Last modified: 2011-12-24 by rob raeside
Keywords: windmills |
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image contributed by Gareth Hughes, 28 April 2008
original image cropped and resized
[Editorial Note: the following was received as a question on protocol, however the nature of the information is of significance in a local practice.]
I am chairman of the Mills Section of the Society for the Protection of Ancient Buildings, the national organisation dedicated to the research, recording and repair of historic wind- and water-mills.
Our newsletter recently contained a letter from one of our members in Kent, concerning the display of the English flag from the sails of a windmill during the football World Cup last year. A local resident, and member of the Flag Institute, had claimed that this was disrespectful both to the flag and to the mill (as a venerable historic building).
Examination of old photographs in my collection suggests that, despite the complaints of the local resident in Kent, such displays were not uncommon in the past. The methods of display vary:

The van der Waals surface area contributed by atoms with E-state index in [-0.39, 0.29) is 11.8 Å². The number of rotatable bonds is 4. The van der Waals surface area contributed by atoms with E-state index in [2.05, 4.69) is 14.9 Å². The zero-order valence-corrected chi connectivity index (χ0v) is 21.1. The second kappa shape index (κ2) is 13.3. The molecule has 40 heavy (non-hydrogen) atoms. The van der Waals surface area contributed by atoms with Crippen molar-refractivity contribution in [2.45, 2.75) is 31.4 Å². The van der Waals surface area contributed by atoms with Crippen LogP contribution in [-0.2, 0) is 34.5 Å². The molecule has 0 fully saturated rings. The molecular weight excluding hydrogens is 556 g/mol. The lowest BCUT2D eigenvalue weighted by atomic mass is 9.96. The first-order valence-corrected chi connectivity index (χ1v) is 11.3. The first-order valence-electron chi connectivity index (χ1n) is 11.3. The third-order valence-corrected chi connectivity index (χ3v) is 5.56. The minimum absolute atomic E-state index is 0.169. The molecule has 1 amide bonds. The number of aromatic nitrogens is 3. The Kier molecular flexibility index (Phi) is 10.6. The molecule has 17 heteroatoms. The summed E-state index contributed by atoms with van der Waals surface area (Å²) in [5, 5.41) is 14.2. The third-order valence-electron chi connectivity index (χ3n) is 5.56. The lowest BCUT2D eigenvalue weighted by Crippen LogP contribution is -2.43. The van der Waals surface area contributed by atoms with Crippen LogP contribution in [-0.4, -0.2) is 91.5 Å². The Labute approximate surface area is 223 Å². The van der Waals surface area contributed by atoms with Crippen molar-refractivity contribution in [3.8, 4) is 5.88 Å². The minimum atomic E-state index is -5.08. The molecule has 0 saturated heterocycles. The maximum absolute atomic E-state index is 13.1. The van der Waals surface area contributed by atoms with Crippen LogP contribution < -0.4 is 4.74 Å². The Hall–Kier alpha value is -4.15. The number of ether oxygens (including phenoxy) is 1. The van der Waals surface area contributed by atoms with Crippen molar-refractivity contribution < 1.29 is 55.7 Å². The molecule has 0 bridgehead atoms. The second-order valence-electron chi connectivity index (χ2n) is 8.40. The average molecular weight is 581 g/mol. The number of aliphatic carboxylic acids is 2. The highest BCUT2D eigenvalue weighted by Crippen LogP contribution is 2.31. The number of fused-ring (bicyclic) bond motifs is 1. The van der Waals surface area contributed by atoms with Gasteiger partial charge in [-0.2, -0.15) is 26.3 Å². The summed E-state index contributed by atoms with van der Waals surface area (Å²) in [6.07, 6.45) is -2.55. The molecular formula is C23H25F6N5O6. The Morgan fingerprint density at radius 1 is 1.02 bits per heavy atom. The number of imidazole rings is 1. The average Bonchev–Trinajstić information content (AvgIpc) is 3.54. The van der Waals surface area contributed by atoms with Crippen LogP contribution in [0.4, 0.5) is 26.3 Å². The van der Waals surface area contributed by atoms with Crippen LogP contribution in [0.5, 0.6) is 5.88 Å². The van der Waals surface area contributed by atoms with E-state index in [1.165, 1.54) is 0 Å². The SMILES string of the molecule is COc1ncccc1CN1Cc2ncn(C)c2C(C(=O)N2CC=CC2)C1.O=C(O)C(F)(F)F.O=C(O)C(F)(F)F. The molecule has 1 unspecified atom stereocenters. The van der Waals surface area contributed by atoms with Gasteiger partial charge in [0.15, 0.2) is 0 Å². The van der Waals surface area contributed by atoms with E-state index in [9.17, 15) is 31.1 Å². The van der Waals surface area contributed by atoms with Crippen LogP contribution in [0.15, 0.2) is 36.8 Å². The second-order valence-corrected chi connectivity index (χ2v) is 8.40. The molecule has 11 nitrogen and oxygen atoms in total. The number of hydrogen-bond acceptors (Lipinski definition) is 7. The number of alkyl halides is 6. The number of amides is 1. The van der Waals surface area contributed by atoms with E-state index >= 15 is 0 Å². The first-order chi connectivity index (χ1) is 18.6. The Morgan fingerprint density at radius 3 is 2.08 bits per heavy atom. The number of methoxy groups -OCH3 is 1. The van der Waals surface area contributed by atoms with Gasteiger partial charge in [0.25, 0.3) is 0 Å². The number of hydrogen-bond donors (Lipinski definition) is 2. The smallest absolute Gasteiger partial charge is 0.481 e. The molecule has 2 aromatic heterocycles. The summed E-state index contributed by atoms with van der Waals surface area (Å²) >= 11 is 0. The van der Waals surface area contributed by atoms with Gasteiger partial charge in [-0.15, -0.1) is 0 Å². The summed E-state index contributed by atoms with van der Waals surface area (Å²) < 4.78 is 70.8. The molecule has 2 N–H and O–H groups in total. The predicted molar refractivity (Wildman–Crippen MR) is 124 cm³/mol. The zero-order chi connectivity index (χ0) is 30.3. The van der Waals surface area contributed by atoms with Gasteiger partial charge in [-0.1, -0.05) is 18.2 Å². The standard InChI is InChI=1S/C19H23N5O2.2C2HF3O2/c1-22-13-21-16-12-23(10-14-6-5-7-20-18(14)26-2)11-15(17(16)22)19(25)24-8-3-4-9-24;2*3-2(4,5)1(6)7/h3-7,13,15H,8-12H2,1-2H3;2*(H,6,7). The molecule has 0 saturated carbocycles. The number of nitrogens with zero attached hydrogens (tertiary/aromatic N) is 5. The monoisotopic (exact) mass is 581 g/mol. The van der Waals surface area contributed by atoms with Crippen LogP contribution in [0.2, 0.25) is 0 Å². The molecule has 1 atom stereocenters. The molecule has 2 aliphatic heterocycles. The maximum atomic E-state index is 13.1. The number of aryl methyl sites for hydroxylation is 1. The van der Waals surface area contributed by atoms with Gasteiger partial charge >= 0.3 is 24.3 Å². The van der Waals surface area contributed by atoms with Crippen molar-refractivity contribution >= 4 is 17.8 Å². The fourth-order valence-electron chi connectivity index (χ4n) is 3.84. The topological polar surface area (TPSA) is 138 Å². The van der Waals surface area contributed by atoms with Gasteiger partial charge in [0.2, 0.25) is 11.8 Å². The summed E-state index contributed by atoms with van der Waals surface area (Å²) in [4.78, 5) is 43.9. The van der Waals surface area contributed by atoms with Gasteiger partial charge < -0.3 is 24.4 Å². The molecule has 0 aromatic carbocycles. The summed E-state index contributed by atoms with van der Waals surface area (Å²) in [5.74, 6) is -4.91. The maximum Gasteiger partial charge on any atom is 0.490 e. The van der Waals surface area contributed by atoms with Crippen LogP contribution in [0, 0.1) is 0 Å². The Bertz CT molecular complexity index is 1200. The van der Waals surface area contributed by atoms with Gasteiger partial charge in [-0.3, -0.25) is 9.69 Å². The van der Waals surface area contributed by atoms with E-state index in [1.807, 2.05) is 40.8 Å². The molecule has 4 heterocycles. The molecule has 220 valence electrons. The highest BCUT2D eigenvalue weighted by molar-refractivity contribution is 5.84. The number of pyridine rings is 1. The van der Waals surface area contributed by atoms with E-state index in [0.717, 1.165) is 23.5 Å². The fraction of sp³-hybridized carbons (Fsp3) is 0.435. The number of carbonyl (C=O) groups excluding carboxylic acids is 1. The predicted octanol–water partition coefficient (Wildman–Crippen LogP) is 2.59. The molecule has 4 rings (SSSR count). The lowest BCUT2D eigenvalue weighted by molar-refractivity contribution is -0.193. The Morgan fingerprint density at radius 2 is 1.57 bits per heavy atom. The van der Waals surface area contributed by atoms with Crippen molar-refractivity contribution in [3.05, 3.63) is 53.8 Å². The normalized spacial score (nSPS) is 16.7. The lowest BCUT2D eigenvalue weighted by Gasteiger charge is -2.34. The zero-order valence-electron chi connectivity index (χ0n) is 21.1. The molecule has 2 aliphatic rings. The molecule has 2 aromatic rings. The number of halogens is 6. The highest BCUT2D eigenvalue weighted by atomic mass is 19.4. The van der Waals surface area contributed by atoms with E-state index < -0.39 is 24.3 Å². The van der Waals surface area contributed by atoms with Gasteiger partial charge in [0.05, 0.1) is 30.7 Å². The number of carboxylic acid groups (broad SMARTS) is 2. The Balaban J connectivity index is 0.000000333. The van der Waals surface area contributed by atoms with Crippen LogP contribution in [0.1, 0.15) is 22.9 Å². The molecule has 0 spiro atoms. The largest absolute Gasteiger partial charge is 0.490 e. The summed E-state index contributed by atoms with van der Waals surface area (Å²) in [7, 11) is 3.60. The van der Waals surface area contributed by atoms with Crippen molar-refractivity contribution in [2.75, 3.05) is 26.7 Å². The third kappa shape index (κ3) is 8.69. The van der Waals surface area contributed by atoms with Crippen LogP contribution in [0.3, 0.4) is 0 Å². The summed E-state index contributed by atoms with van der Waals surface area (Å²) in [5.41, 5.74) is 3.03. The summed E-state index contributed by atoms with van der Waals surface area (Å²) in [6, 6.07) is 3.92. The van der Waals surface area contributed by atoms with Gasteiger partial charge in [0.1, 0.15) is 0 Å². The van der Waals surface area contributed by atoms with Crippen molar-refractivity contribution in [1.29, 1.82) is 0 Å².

(5) and (6) seem to be of relatively modern use, and (to me) are the least appropriate, being rather in the nature of a fairground novelty when the sails are turning. (3) seems to be of modern use in the UK but traditional in the Netherlands. (4) clearly has some basis in historic tradition, while (1) and (2) are both quite well-attested by photographic evidence from the turn of the century onwards, and in my view look more appropriate that other forms of display.
I am also aware of examples (from at least 1897) of the Union Flag being
painted onto the blades of windmill fantails, together with more general
"red, white and blue" colour schemes applied to sails. These seem to
relate to Queen Victoria's jubilees.
Gareth Hughes, 28 April 2008